This term covers heartburn (a central chest discomfort) and upper abdominal discomfort or pain. Possible causes include reflux, ulcers and functional dyspepsia - even sometimes irritable bowel syndrome...


Gallstone has logged in the duct connecting the gallbaldder to the main bile duct. This is cause severe pain known as biliary colic



Background information

    • About 15% of people in New Zealand will develop gallstones over a lifetime.


    • They are more common in;
      • Women.
      • People who are overweight.
      • Family history of gallstones.


    • There are several different types of gallstones.
      • Most stones are formed from a supersaturated solution of cholesterol in the gallbladder.
      • Only 10% of gallstones will show on a plain X-ray.
      • Most gallstones are picked up on abdominal ultrasound.


  • Most stones start as a small cholesterol crystal.
    • The crystal slowly grows depending on the saturation of bile salts and cholesterol in the bile.
    • The function of the gallbladder may be important.  Failure to empty normally could an important factor.
  • Pigment stones (10% of all gallstones).
    • These occur because of increased breakdown of blood.



Biliary colic – gallstone pain.

    • Stones in the gallbladder may cause abdominal pain - this is called biliary colic.
      • This pain is usually an “attack” with sudden onset and lasts for 4-6hours.
      • The pain is mainly in the right upper abdomen but can also be in the lower chest and back (over the right shoulder blade).
      • There is often nausea and/or vomiting.  You may appear to be pale and have excess sweating
      • The severity of the pain is often enough to want to seek out urgent medical attention.
      • Sometimes the pain is confused for a heart attack.
      • There can be repeated episodes of pain but not usually daily episodes.


    • Biliary colic is caused by a stone lodging in the outlet of the gallbladder.
      • Most of the time the stone falls back into the gallbladder and the “attack” is over.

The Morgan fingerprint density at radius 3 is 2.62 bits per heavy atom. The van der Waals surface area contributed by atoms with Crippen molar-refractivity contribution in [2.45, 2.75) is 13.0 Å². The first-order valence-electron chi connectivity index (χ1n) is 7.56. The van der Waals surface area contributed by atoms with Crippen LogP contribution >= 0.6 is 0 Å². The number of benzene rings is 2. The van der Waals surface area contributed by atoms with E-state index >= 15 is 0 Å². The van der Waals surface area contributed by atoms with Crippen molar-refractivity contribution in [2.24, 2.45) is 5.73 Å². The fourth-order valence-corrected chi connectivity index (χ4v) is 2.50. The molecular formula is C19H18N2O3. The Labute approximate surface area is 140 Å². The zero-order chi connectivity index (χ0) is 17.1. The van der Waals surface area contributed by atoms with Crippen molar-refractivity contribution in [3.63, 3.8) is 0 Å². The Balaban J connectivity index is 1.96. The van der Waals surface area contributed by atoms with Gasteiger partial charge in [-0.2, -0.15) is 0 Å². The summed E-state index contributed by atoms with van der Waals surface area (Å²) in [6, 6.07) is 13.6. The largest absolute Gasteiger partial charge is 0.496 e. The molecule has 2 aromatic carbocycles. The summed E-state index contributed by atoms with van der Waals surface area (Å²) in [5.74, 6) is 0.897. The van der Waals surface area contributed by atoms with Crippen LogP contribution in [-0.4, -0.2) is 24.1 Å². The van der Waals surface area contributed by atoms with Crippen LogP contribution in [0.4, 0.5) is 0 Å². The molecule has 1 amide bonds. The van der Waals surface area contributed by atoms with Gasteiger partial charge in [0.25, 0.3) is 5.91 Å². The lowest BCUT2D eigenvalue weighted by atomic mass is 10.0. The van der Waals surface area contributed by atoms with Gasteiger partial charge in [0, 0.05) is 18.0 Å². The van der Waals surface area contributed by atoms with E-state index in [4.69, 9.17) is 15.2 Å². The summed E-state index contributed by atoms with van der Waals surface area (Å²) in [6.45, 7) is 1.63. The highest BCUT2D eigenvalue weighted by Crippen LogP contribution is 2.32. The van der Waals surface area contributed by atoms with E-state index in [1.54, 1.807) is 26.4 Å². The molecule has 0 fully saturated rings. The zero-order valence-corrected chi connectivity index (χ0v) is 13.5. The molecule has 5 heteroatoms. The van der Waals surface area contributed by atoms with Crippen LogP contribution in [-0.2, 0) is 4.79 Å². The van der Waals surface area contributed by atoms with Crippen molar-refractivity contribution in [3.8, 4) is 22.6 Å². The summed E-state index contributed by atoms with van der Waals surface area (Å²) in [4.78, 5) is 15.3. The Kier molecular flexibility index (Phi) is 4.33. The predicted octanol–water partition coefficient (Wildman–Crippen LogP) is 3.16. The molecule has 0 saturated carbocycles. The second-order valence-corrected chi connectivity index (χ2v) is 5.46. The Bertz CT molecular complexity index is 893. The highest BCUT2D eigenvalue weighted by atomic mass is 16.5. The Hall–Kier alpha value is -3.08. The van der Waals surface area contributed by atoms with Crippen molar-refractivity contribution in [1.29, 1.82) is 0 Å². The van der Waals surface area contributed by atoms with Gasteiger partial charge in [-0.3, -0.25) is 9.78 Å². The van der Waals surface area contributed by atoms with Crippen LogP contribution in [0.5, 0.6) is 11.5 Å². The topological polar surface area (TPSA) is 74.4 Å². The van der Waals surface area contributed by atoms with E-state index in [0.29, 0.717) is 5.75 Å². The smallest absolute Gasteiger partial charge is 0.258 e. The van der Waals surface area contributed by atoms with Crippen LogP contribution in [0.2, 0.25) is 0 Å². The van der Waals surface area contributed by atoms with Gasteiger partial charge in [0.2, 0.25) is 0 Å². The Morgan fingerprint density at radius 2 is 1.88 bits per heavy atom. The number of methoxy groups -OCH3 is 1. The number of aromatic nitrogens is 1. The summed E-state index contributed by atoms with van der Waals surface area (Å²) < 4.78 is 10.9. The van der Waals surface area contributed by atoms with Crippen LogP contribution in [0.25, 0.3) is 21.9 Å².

• Biliary colic may be brought on by a large fatty meal because this causes strong contractions of gallbladder.


    • If the pain lasts for more than 6 hours then a complication may have arisen.
      • The main potential complication is inflammation of the gallbladder.  This is called acute cholecystitis.  Hospital admission is essential.
      • Another complication is migration of a stone to the main bile duct. This leads to jaundice;  often infection (cholangitis) or pancreatitis.


  • Treatment involves
    • Intravenous fluids, pain relief, antibiotics.
    • Then proceeding to cholecystectomy (removal of the gallbladder) – usually during the same hospital admission.
    • Sometimes there is a preference for waiting for the inflammation to settle down before proceeding to surgery.




Gallstones on ultrasound but no pain.


    • This is a common situation. Ultrasound of the abdomen is a common investigation that is done for a wide variety of reasons.
    • Many gallstones that are picked up on ultrasound will be causing no symptoms.
      • 60 - 80% of all gallstones cause no problems.
      • About 20% of people with gallstones picked up by chance will develop symptoms due to the gallstones over the next 20 years.
      • Therefore most people would think that watching and waiting is the best response rather than an operation.






Gallstone type of pain but no gallstones

    • This is also a common situation. Pain in the right upper abdomen may be similar to gallstone pain (biliary colic) but no stones are found when the ultrasound is done.


    • The most likely explanation is that the pain does not arise from the gallbladder but from the colon or from the stomach.
      • Pain from the colon is due to irritable bowel syndrome.  Pain with IBS can occur anywhere in the abdomen.
      • Sometimes constipation leads to distension of the colon on the right side of the abdomen and right-sided abdominal pain.
      • A gastroscopy should be performed to check for peptic ulcer or acid reflux.
      • A trial of medical therapy and/or dietary manipulation focused on IBS as a possible diagnosis may be considered first.  Patients with IBS are 7 times more likely to have had a cholecystectomy  - this strongly suggests that cholecystectomy has been inappropriate for many of these patients.
  • There is a debate as to whether the gallbladder can give rise to pain in the absence of gallstones.
    • There is some suggestion that a “non-functioning gallbladder” is associated with episodes of pain.
    • This means that the gallbladder does not take up the bile coming down from the liver.
    • This “non-functioning” state can be detected by a radionuclear scan called a HIDA scan.
    • A scan showing a “non-functioning” gallbladder predicts a reasonable success rate with cholecystectomy (perhaps 2/3 will have symptom relief).




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